Contino’s obsession with England and the royal family was enhanced by a period studying abroad in London. “When I moved to London I felt a real connection to the city,” the 37-year-old says. “I loved living there and felt really at home. That’s when my love started to grow.”

Now Contino, a fiction writer and website editor, has managed to turn her passion into a business with Royally Broke, a fashion and lifestyle blog featuring budget-friendly styles inspired by Kate Middleton and Meghan Markle. Contino launched the site around the time that Prince Harry and Meghan Markle’s engagement was announced and it’s gone from strength to strength.

“I thought of starting a Meghan Markle blog, but there are so many of them already out there,” she says. “I wanted to make something that was more of a royal lifestyle blog, to show Americans how they can dress like Kate and Meghan and get inspiration from their styles.”

Contino is heading to the London and Windsor to celebrate the May 19 royal wedding in style. “Americans are really excited because Meghan’s ‘one of us’,” she says. “There’s this whole novelty factor of an American joining the royal family — it’s nothing like I’ve seen in my lifetime and, as Wallace Simpson was never technically a royal, this is a real first. People are so excited to see what Meghan will bring to the table.”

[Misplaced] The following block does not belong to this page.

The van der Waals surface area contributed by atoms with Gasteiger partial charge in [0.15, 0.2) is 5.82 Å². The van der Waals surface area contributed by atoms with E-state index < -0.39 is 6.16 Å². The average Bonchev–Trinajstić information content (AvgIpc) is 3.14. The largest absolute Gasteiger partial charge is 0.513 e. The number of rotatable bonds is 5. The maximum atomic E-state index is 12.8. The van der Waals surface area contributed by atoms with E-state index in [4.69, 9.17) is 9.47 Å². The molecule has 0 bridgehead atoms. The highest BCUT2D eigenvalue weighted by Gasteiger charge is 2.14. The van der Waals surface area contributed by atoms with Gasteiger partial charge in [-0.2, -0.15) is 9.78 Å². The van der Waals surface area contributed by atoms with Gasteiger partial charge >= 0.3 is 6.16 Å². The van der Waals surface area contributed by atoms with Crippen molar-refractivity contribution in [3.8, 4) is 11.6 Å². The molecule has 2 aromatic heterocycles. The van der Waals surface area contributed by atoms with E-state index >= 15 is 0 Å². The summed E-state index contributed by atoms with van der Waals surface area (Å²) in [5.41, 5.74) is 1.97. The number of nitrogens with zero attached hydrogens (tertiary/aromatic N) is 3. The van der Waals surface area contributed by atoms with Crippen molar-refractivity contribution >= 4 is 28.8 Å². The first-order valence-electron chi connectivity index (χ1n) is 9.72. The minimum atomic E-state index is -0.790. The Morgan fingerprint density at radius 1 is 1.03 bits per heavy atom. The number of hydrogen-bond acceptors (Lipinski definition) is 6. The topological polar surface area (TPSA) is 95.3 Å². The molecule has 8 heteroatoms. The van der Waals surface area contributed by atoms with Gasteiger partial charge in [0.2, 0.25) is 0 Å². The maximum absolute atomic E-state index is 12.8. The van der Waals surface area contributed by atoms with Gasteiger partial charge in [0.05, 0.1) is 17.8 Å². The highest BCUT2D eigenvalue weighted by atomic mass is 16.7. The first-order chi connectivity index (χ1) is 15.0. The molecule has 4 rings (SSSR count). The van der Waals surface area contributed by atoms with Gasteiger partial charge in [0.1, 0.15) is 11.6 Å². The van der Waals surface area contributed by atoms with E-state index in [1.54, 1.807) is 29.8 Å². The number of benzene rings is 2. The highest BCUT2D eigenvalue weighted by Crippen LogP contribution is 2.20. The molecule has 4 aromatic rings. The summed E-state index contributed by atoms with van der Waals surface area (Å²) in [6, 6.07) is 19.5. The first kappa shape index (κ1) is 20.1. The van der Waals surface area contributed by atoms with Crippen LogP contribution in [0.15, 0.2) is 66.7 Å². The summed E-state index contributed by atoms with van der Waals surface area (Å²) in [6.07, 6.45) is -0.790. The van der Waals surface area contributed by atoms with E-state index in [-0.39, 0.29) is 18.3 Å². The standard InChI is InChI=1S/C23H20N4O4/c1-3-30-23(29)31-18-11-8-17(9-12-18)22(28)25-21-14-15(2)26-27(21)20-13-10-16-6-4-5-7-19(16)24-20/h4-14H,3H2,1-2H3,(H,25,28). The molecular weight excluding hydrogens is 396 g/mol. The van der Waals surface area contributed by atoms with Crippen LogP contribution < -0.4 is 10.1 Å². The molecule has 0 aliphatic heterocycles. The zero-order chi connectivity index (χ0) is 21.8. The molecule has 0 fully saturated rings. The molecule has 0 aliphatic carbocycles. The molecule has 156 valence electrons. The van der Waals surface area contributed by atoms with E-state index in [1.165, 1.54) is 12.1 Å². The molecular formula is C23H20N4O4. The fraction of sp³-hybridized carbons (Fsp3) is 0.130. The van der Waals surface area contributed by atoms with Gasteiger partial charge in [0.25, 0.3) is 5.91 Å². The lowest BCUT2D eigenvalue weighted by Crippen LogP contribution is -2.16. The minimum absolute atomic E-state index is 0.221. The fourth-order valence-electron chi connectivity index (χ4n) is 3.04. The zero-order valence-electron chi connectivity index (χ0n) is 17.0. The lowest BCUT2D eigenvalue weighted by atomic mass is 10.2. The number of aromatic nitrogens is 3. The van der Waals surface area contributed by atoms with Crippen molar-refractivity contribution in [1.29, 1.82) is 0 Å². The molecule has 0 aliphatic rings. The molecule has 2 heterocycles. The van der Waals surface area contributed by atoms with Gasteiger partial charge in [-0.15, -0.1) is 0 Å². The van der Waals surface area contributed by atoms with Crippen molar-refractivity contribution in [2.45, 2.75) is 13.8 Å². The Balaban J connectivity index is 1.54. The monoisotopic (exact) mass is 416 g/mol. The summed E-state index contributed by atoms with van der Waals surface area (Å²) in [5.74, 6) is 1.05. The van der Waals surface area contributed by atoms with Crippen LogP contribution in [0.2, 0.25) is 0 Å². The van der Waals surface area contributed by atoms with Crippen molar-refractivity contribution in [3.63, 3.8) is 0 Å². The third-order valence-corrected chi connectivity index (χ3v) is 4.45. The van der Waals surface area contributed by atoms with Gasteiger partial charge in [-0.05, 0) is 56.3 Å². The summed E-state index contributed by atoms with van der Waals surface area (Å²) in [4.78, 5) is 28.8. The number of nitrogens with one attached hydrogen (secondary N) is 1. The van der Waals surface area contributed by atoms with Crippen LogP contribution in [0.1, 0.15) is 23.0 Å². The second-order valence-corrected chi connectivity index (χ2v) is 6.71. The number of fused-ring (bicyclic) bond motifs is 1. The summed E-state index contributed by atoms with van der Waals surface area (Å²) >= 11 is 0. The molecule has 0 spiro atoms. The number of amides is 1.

Christine Ross

Unlike Meinzer and Contino, Christine Ross’ interest in the royal family wasn’t sparked until adulthood. “I wasn’t so much interested in them as a young girl, it came later,” she says. “I went through some situations that the Duchess of Cambridge went through — she went through a big public break up and had to land on her feet and I had gone through a similar situation and was really inspired by the way she handled it with such poise.”

Ross and her blogging partner have forged a successful career out of tapping into America’s obsession with the royal family. The pair run three websites: What Would Kate Do?, which seeks inspiration from the life and style of the Duchess of Cambridge , Dress Like a Duke, which chronicles the style of royal males, and, most recently, Meghan’s Mirror, which focuses on the former Suits star’s “chic, classic and casual style.”

The idea to set up What Would Kate Do? came from “a place of personal need for a strong female role model,” Ross says. “I found that the Duchess of Cambridge was a great role model and I wanted to promote that for other women also looking for strong, female role models in the public eye. It’s the same reason why we decided to promote Meghan — she’s a strong, female role model and we definitely need more of them in our world.”

Ross, who lives outside Washington D.C., is in Windsor on May 18 and 19 where she will be working with a couple of U.K.-based and international networks as a royal expert.

“I’m really looking forward to learning about the wedding dress,” Ross says. “We write so much about fashion and there’s such a huge amount of buzz around the dress that Meghan will choose. I’m excited to see which designer she’s gone for and which style — she’s definitely been keeping us on our toes!”

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Write to Kate Samuelson at kate.samuelson@time.com